Insider Brock University finance professor Ernest Biktimirov believes different locks must be opened with different keys. That’s how the Chinese proverb goes, anyway. Four years ago, Biktimirov, who recently won an Ontario teaching award for his innovations, was asked to instruct international students, the majority of them Mandarin-speaking, in corporate finance. Faced with both language and cultural barriers, the ol’ dog decided to try a new trick he’d been using on his English-speaking classes: teaching basic finance through the profound. Biktimirov found that proverbs — displayed in both English and Chinese characters via PowerPoint helped students grasp even the foggiest financial concepts. All it took was four Chinese proverb dictionaries and some ingenuity, and Biktimirov had a class full of smiling, engaged students — getting him out of both the frying pan and the fire, so to speak. Below are some of Biktimirov’s favourite Chinese proverbs (along with some he uses that we like) and lessons they bring to mind as we head into the Chinese New Year 4706, beginning Feb. 7.
If you are afraid of tigers and wolves, don’t live in the mountains.
English equivalent: If you can’t stand the heat, get out of the kitchen.
Risk tolerance: If an investment exceeds your risk tolerance, don’t undertake it.
It is no use crying over spilled milk.
English equivalent: Same.
Sunk cost: Don’t consider sunk costs in a capital budgeting decision — that money is already gone.
A phoenix cannot soar out of a chicken coop.
English equivalent: You can’t find gold in a coal mine.
Returns: High returns cannot be found among low-risk investments.
A malignant disease has to be treated with toxic medication.
English equivalent: Fight fire with fire.
Risk management: In some cases, risky securities, such as options or futures, can actually reduce the risk of a portfolio.
One who is not willing to risk his child will not catch the wolf.
English equivalent: Nothing ventured, nothing gained.
Risk-return trade-off: The greater the potential reward, the greater the risk.
Whether or not a dumpling is decently filled with meat cannot be judged from how well the decorative folds are made on the outside.
English equivalent: All that glitters is not gold.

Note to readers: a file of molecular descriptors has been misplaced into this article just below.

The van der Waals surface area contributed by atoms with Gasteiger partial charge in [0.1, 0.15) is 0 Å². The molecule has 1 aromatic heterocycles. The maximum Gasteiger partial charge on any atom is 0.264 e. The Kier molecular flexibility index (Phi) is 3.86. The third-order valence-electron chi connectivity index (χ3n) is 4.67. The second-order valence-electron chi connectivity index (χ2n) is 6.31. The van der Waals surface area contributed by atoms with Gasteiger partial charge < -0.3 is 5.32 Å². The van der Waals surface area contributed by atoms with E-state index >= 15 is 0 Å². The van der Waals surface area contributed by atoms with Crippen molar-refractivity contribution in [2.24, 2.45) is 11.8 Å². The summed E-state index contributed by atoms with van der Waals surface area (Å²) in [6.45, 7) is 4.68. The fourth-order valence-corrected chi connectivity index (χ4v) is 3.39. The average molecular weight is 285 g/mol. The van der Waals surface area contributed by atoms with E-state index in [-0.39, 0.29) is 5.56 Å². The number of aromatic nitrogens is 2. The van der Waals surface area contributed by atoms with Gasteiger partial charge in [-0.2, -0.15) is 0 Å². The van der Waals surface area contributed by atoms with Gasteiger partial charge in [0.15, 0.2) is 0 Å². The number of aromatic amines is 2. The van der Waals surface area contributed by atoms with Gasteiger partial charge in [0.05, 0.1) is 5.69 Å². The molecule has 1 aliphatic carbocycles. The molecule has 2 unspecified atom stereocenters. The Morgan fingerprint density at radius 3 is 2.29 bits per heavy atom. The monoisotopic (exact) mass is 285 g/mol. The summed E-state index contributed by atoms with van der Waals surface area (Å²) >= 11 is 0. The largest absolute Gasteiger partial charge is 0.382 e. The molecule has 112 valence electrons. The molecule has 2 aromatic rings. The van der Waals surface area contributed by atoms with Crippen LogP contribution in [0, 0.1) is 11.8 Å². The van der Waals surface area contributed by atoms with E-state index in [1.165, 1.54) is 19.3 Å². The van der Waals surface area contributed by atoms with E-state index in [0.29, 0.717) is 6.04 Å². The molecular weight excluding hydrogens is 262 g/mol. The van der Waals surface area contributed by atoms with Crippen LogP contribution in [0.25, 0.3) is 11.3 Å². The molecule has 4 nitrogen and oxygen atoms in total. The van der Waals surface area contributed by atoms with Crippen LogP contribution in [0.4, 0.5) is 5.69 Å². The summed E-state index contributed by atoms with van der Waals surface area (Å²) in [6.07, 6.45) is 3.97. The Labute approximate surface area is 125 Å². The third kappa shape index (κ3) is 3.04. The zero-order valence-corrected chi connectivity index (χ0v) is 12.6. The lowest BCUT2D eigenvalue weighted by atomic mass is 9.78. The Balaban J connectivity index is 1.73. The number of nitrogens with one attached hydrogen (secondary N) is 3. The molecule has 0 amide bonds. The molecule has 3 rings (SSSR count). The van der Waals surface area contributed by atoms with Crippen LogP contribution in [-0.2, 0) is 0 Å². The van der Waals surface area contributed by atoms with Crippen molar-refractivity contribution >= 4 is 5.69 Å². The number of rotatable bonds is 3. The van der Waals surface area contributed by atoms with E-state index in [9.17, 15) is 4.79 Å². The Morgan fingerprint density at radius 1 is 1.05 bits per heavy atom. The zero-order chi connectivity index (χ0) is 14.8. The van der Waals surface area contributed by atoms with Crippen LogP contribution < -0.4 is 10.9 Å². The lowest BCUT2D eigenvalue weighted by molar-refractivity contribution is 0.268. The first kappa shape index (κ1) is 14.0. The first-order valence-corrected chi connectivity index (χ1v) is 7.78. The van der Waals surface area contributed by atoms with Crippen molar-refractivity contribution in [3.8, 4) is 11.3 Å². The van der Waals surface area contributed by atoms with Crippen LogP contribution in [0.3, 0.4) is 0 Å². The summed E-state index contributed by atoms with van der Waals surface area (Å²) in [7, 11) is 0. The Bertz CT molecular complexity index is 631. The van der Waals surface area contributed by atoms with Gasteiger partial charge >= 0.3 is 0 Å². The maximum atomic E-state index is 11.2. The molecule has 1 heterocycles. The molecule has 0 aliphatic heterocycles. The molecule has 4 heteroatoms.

Risk and reward: Don’t evaluate an investment based solely on its return or its risk — it is only attractive if it provides an adequate compensation for its risk.
When one dog barks at a shadow, a hundred bark at the sound.
English equivalent: The blind leading the blind.
Analysts’ forecasts: Although forecasts may look consistent, they could still be inaccurate if some analysts based theirs on the numbers of others instead of their own. This results in a forecast, really, by just one or two analysts — who may be wrong.
Don’t count your chickens before they are hatched.
English equivalent: Same
Forecasted numbers: Remember that forecasted numbers are only best estimates and should never be considered concrete.
Decayed wood cannot be carved
English equivalent: Garbage in, garbage out.
Quality of analysis: If the original numbers for the analysis were seriously in error than even a sophisticated analysis will produce grossly false conclusions.
Different locks must be opened with different keys
English equivalent: There is a time and a place for everything.
Different investments: Different situations call for different investments.
Ice frozen three feet thick does not form from one day’s coldness
English equivalent: Rome was not built in a day.
Financial goals and time: Achieving large financial goals may take longer.
While it’s hot strike the iron
English equivalent: The early bird catches the worm.
Prompt action: In efficient capital markets security prices adjust quickly to new information. Investors need to react quickly to new information as well, so they can have a better chance at receiving above-average returns.
Put your hand no further than your sleeve will reach.
English equivalent: Cut your coat according to your cloth.
Portfolio construction: Construct a portfolio according to its specific objectives and constraints.
Planning affairs lies with humans, accomplishing things lies with heaven.
English equivalent: Man proposes, God disposes.
Uncertainty: No matter how sophisticated the analysis, the total return always includes both expected and unexpected parts.
It is better to seek help from oneself than from outsiders.
English equivalent: If you would be well served, serve yourself.
Agency problem: Even though someone is hired to act on behalf of another person, her actions may not always be in the other person’s best interests.
Pick up the sesame seeds but overlook the watermelons
English equivalent: Penny wise and pound foolish.
Side effects: Side effects are relevant in capital budgeting decision.
Shoot two vultures with one arrow
English equivalent: Kill two birds with one stone.
Convertible bonds: Convertible bonds achieve two things simultaneously: the upward potential of stocks and the safety of bonds.